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Jamie Oliver's UK restaurant chain collapses

It is the latest victim of rough trading environment on Britain's high streets

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"I am deeply saddened by this outcome and would like to thank all of the staff and our suppliers who have put their hearts and souls into this business for over a decade," - Chef Oliver (above).

London

BRITISH celebrity TV chef Jamie Oliver on Tuesday said that his restaurant group employing 1,300 staff had collapsed.

Mr Oliver expressed deep sadness at the move that comes amid fierce competition. "I am deeply saddened by this outcome and would like to thank all of the staff and our suppliers who have put their hearts and souls into this business for over a decade,"

Mr Oliver said in a statement. "I appreciate how difficult this is for everyone affected," he added.

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Mr Oliver's group has officially fallen into administration - the process whereby a troubled company calls in outside expertise to try and minimise job losses.

Mr Oliver founded his Jamie's Italian brand of high street restaurant in 2008. His restaurant group also includes Barbecoa, a steakhouse, and Jamie Oliver's Diner.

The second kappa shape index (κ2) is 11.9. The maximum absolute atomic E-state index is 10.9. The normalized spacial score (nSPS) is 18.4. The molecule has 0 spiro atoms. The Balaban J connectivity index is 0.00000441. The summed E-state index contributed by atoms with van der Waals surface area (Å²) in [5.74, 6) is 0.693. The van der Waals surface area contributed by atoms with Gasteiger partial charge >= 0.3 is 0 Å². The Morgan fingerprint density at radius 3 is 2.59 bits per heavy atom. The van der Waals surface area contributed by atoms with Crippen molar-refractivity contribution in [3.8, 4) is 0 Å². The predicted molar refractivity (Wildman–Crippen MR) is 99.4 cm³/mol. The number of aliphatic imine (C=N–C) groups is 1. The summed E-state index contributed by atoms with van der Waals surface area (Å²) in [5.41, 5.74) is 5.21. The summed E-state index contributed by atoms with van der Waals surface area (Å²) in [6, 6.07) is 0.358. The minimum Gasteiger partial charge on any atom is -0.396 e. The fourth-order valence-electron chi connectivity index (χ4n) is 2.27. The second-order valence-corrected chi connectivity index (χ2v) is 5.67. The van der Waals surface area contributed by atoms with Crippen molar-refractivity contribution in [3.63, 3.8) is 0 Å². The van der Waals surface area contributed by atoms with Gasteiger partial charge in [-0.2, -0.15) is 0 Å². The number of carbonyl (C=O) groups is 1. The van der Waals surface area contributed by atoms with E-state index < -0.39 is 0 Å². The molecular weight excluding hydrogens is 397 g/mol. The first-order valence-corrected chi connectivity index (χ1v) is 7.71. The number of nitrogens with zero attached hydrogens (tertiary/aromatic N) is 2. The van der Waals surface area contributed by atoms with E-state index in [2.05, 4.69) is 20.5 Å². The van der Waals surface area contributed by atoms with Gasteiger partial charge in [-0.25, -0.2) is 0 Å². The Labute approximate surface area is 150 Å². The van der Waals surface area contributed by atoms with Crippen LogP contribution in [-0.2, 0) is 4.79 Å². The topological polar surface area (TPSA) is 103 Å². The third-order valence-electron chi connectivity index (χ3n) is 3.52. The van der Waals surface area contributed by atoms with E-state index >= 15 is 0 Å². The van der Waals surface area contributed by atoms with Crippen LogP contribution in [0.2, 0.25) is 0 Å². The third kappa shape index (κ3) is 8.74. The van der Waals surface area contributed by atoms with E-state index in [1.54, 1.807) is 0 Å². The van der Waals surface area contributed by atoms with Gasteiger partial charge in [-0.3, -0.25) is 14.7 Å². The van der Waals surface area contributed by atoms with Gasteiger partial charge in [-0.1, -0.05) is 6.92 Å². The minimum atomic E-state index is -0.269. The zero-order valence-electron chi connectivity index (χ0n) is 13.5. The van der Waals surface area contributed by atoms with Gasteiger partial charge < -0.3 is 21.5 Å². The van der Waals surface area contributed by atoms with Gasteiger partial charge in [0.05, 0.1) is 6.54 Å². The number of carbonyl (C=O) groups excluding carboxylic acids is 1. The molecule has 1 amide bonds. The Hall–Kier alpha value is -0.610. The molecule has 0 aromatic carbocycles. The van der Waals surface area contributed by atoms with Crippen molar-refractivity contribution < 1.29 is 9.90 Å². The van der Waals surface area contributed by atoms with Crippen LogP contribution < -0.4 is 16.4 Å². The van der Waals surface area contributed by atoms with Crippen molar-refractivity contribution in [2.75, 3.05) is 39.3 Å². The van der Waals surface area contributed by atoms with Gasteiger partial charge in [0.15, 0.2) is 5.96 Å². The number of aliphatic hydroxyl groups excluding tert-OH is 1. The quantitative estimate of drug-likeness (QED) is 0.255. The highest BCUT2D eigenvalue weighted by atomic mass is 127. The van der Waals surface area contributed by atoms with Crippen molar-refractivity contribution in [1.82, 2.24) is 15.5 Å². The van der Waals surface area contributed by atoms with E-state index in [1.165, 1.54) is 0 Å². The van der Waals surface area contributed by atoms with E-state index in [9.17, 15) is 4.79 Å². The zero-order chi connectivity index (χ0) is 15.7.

Mr Oliver is famed for his "Naked Chef" books and TV shows, which were broadcast in dozens of countries, as well as his campaigning over healthier school meals.

His restaurant chain is the latest victim of a rough trading environment on Britain's high streets. In March, Boparan Restaurant Group (BRG) said it planned to close more than a third of its Giraffe and Ed's Easy Diner outlets, while Carluccio's, Prezzo, Strada and Gourmet Burger Kitchen closed branches in 2018.

The chef's company filed notice in the High Court for administration, a process similar to Chapter 11 bankruptcy protection in the US. The proceedings involve 25 Jamie's Italian, Barbecoa steakhouse and Fifteen eateries in the UK but not the international division.

Mr Oliver has tried to revive his restaurant business for the past few years amid a tough consumer market, intense competition and rising costs. Last year the chef completed a company voluntary arrangement of his Jamie's Italian brand. Such a procedure allows a business to cut shops and slash rents, but that was not enough.

His restaurants are the latest victims of a shakeout that's spread to Britain's casual-dining business after hitting the likes of Applebee's, TGI Friday's and Ruby Tuesday in the US. News of the impending administration was first reported by Sky News. AFP, REUTERS, BLOOMBERG